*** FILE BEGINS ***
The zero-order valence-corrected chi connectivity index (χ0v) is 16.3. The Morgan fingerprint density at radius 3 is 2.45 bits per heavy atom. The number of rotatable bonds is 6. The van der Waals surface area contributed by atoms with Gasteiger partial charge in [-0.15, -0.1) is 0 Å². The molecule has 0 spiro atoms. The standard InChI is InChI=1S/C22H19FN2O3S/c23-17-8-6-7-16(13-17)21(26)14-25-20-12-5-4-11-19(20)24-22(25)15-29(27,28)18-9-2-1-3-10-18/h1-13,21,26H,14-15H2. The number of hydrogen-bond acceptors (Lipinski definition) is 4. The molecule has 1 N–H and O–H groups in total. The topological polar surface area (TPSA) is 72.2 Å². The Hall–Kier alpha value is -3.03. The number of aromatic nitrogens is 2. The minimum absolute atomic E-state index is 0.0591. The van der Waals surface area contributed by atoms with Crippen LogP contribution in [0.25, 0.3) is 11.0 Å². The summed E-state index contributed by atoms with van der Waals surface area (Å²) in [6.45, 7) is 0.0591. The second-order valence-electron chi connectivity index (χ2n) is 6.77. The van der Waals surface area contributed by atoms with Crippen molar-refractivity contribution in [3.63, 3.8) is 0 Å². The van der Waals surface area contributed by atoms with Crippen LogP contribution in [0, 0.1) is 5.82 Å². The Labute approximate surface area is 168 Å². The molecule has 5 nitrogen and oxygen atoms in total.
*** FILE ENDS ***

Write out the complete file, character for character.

The zero-order valence-corrected chi connectivity index (χ0v) is 16.3. The Morgan fingerprint density at radius 3 is 2.45 bits per heavy atom. The number of rotatable bonds is 6. The van der Waals surface area contributed by atoms with Gasteiger partial charge in [-0.15, -0.1) is 0 Å². The molecule has 0 spiro atoms. The standard InChI is InChI=1S/C22H19FN2O3S/c23-17-8-6-7-16(13-17)21(26)14-25-20-12-5-4-11-19(20)24-22(25)15-29(27,28)18-9-2-1-3-10-18/h1-13,21,26H,14-15H2. The number of hydrogen-bond acceptors (Lipinski definition) is 4. The molecule has 1 N–H and O–H groups in total. The topological polar surface area (TPSA) is 72.2 Å². The Hall–Kier alpha value is -3.03. The number of aromatic nitrogens is 2. The minimum absolute atomic E-state index is 0.0591. The van der Waals surface area contributed by atoms with Crippen LogP contribution in [0.25, 0.3) is 11.0 Å². The summed E-state index contributed by atoms with van der Waals surface area (Å²) in [6.45, 7) is 0.0591. The second-order valence-electron chi connectivity index (χ2n) is 6.77. The van der Waals surface area contributed by atoms with Crippen molar-refractivity contribution in [3.63, 3.8) is 0 Å². The van der Waals surface area contributed by atoms with Crippen LogP contribution in [0, 0.1) is 5.82 Å². The Labute approximate surface area is 168 Å². The molecule has 5 nitrogen and oxygen atoms in total.